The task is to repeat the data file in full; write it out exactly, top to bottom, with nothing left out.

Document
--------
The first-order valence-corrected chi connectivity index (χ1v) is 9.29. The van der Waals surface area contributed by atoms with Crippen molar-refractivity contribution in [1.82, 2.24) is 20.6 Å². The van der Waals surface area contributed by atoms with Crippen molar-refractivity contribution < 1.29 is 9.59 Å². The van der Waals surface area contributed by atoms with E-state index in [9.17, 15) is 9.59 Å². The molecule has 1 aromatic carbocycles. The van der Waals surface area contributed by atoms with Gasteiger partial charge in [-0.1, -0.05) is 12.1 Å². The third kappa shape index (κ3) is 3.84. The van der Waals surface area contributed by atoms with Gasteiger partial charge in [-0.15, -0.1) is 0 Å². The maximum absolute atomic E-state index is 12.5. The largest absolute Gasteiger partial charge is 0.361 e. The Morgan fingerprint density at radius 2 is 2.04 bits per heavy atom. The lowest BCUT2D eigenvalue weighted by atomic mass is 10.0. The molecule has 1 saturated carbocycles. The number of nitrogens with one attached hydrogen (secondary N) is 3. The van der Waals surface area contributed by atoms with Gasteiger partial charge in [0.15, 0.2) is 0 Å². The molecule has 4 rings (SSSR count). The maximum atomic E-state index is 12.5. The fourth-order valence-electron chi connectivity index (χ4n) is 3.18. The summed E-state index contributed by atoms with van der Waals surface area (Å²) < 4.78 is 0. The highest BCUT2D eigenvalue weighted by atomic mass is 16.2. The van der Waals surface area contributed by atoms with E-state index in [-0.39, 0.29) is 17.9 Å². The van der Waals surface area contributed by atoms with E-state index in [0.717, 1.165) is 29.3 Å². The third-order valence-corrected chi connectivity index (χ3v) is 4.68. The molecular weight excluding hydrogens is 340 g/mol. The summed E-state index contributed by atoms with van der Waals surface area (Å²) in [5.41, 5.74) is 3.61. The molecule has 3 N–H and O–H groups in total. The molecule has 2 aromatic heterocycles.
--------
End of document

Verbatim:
The first-order valence-corrected chi connectivity index (χ1v) is 9.29. The van der Waals surface area contributed by atoms with Crippen molar-refractivity contribution in [1.82, 2.24) is 20.6 Å². The van der Waals surface area contributed by atoms with Crippen molar-refractivity contribution < 1.29 is 9.59 Å². The van der Waals surface area contributed by atoms with E-state index in [9.17, 15) is 9.59 Å². The molecule has 1 aromatic carbocycles. The van der Waals surface area contributed by atoms with Gasteiger partial charge in [-0.1, -0.05) is 12.1 Å². The third kappa shape index (κ3) is 3.84. The van der Waals surface area contributed by atoms with Gasteiger partial charge in [-0.15, -0.1) is 0 Å². The maximum absolute atomic E-state index is 12.5. The largest absolute Gasteiger partial charge is 0.361 e. The Morgan fingerprint density at radius 2 is 2.04 bits per heavy atom. The lowest BCUT2D eigenvalue weighted by atomic mass is 10.0. The molecule has 1 saturated carbocycles. The number of nitrogens with one attached hydrogen (secondary N) is 3. The van der Waals surface area contributed by atoms with Gasteiger partial charge in [0.15, 0.2) is 0 Å². The molecule has 4 rings (SSSR count). The maximum atomic E-state index is 12.5. The fourth-order valence-electron chi connectivity index (χ4n) is 3.18. The summed E-state index contributed by atoms with van der Waals surface area (Å²) < 4.78 is 0. The highest BCUT2D eigenvalue weighted by atomic mass is 16.2. The van der Waals surface area contributed by atoms with E-state index in [-0.39, 0.29) is 17.9 Å². The van der Waals surface area contributed by atoms with E-state index in [0.717, 1.165) is 29.3 Å². The third-order valence-corrected chi connectivity index (χ3v) is 4.68. The molecular weight excluding hydrogens is 340 g/mol. The summed E-state index contributed by atoms with van der Waals surface area (Å²) in [5.41, 5.74) is 3.61. The molecule has 3 N–H and O–H groups in total. The molecule has 2 aromatic heterocycles.